And last time we asked the question – but what about the iron smelting?
I was delighted to hear that there was going to be an iron smelting furnace just a hundred yards from my shop at Great Western War. It meant that I could go by a couple of times a day to watch it being built and with any luck I would also be able to be there when the furnace was opened. I have been to events with smelting furnaces before, but this was just so darn convenient, and I was determined to take advantage of it!
So exactly what is a smelting furnace? Well it is the furnace that you use to melt the metal out of metal bearing ore. In this case, the furnace was being used to melt the iron out of iron ore.
Now I have to admit, I have not spent any great amount of time studying ore furnaces. They require a considerable amount of heat, and therefore a considerable amount of fuel and the proper amount of air flow. Historically they come in many different sizes and forms and people who understood the magic of creating and working metal were held in serious esteem.
I remember a number of years ago there was considerable excitement over the discovery of blast furnaces for producing high carbon steel in Sri Lanka. The very cool thing about these furnaces was that they used the monsoon winds to provide the needed draft for the furnaces…in the first millennium AD. That’s right! While most people were frantically pumping on double bellows systems to make their furnaces work, these folks were letting Mother Nature do the work for them. They were producing monumental quantities of metal, for the time frame.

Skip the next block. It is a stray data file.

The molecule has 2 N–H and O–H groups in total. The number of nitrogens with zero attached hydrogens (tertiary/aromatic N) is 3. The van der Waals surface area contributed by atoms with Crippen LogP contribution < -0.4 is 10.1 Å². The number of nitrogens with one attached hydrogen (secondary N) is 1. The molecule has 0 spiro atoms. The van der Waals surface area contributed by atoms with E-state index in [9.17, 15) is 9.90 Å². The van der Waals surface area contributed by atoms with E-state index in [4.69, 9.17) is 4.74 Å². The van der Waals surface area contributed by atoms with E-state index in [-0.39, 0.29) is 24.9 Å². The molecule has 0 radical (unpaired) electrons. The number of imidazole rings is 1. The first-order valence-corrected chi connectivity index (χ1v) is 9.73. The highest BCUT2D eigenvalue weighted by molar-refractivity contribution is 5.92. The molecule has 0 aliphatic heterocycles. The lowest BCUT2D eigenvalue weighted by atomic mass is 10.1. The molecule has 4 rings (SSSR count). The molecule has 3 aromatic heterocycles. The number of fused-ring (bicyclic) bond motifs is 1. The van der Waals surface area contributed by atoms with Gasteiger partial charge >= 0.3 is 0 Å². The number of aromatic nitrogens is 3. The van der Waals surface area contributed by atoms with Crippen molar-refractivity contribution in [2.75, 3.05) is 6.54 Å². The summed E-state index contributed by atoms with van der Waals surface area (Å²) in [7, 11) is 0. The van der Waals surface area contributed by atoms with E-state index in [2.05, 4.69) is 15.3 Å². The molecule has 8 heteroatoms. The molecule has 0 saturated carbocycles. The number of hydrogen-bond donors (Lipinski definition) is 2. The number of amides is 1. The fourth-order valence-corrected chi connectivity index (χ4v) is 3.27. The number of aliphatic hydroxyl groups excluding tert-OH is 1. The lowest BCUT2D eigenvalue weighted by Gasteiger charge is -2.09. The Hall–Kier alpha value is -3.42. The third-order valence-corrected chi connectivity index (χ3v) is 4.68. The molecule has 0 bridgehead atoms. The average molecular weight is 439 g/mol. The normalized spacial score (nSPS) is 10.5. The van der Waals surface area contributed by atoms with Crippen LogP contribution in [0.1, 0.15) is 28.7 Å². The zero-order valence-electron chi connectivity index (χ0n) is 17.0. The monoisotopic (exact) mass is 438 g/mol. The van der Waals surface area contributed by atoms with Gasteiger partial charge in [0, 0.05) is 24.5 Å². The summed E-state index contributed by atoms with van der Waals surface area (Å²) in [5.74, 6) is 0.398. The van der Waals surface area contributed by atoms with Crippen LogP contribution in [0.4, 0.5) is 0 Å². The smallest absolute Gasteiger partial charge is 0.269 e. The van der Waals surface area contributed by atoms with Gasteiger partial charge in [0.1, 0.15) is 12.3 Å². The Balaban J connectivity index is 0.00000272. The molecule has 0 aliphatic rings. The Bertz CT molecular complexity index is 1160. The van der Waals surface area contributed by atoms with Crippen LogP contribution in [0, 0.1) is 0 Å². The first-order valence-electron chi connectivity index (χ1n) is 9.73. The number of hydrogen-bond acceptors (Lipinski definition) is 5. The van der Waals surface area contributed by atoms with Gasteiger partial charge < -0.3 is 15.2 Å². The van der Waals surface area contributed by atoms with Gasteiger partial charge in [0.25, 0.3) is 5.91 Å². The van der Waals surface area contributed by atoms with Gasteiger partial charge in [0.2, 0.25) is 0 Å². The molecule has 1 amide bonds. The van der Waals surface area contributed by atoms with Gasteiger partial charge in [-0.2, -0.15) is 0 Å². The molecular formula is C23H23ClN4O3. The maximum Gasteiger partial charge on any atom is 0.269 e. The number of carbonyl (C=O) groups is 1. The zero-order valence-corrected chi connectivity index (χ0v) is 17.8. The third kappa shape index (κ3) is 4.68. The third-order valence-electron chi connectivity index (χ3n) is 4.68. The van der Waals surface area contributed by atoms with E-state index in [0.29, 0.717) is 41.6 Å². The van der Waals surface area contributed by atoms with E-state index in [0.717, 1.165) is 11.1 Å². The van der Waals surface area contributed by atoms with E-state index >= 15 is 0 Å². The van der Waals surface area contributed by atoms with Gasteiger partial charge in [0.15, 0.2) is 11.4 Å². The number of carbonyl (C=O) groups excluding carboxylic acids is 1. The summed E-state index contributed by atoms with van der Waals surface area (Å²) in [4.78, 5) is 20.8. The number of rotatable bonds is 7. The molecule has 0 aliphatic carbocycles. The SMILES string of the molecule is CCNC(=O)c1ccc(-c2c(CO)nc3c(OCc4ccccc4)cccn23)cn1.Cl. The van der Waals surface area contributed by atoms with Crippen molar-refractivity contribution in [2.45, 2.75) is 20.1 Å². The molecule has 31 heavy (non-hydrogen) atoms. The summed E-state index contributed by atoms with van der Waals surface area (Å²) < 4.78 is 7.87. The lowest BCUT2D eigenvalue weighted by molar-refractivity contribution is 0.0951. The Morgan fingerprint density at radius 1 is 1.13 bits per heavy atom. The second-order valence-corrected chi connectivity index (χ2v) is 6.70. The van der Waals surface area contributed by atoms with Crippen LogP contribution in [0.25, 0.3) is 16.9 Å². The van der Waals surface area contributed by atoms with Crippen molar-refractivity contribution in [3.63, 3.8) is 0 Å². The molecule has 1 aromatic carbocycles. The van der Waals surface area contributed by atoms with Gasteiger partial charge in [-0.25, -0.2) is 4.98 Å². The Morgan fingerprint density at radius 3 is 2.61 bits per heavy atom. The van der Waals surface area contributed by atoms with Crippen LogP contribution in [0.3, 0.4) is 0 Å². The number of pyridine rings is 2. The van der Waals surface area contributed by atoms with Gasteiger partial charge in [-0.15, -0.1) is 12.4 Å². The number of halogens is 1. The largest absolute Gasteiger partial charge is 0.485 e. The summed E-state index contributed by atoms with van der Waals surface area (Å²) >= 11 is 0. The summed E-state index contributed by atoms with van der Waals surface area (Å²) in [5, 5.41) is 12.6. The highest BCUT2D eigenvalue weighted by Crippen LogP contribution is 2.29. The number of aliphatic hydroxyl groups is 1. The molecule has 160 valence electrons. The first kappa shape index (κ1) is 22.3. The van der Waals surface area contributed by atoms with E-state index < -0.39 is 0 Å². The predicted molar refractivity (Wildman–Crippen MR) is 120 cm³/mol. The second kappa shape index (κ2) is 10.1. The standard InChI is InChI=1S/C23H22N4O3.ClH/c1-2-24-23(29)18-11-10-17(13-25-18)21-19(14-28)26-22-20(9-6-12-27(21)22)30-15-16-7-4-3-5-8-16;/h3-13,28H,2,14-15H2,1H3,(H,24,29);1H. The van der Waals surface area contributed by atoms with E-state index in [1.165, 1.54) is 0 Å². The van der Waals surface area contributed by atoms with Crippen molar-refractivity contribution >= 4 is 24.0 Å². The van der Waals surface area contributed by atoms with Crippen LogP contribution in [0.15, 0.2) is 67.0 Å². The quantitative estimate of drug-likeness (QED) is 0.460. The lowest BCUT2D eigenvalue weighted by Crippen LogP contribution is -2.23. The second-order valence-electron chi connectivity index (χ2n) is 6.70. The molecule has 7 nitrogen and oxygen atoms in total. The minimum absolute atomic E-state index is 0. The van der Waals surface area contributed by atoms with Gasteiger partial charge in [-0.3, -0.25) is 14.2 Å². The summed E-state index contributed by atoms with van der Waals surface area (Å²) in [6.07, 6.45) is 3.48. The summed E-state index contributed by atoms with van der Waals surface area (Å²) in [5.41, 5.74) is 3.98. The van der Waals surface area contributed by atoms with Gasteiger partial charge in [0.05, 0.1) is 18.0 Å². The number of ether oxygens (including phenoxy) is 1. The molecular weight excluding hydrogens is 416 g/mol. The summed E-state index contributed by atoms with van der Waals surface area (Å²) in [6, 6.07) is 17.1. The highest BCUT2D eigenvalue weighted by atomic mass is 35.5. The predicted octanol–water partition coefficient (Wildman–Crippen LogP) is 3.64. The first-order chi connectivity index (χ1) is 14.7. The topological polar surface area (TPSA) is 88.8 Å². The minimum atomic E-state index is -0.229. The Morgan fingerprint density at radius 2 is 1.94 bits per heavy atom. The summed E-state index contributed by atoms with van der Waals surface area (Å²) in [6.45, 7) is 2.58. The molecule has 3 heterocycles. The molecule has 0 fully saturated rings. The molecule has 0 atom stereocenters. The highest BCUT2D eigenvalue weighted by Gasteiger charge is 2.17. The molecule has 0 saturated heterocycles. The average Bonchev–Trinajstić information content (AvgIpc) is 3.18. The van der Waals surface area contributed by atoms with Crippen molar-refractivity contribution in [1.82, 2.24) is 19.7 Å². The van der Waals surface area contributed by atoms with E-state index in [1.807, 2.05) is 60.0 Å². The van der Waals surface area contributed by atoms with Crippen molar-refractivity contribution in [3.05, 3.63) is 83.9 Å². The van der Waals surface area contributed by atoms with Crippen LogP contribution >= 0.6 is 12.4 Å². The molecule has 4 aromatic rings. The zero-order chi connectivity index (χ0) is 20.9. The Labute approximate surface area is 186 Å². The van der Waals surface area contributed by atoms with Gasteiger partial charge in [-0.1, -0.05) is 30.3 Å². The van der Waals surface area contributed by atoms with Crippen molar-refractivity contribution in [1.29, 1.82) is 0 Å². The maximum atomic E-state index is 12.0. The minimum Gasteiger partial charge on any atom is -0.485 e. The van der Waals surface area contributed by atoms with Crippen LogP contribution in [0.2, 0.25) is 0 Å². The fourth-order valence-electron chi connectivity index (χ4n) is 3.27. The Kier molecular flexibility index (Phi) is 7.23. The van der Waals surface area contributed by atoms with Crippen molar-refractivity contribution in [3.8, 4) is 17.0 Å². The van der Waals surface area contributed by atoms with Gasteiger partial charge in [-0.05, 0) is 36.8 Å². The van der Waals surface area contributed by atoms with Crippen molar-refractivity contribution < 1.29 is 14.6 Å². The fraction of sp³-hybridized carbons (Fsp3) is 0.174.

But getting back to the project at hand, the basic needs are a furnace, fuel, iron ore and a reliable source of air flow. Obviously, the first step is creating the furnace. In the case of this temporary furnace, a combination of fire brick and clay were used to create the basic shape. The form of this furnace is basically a chimney filled with LOTS of charcoal (the real stuff, not charcoal briquettes), and iron ore, and using an electric blacksmith’s blower to provide the air flow to make the charcoal burn really, really hot.
During the day it was difficult to see the fire from the iron smelting furnace because it was burning so hot and clean, but as it started to get dark it looked like an angry volcano. This picture shows the furnace during the day, and then just before dusk they reset the air source because it had become partially blocked with slag, and whoosh, a truly impressive display! Just goes to show what proper airflow will do for you!
They ran the furnace for several more hours until it was determined that the furnace was ready. I have the feeling that ancient people’s would have had some sort of science behind when they decided to crack open a furnace, but since most of us modern folks have never done this before, I was just delighted that someone warned me that they were about to open the furnace, so that I wouldn’t miss it. I got down there in time to see the process begin. Here is a picture of the men breaking into the furnace…after dark…by flashlight. It was really exciting. (I almost said “cool”, but actually it was incredibly hot!)
And what happened next? Well, we will talk about that next time.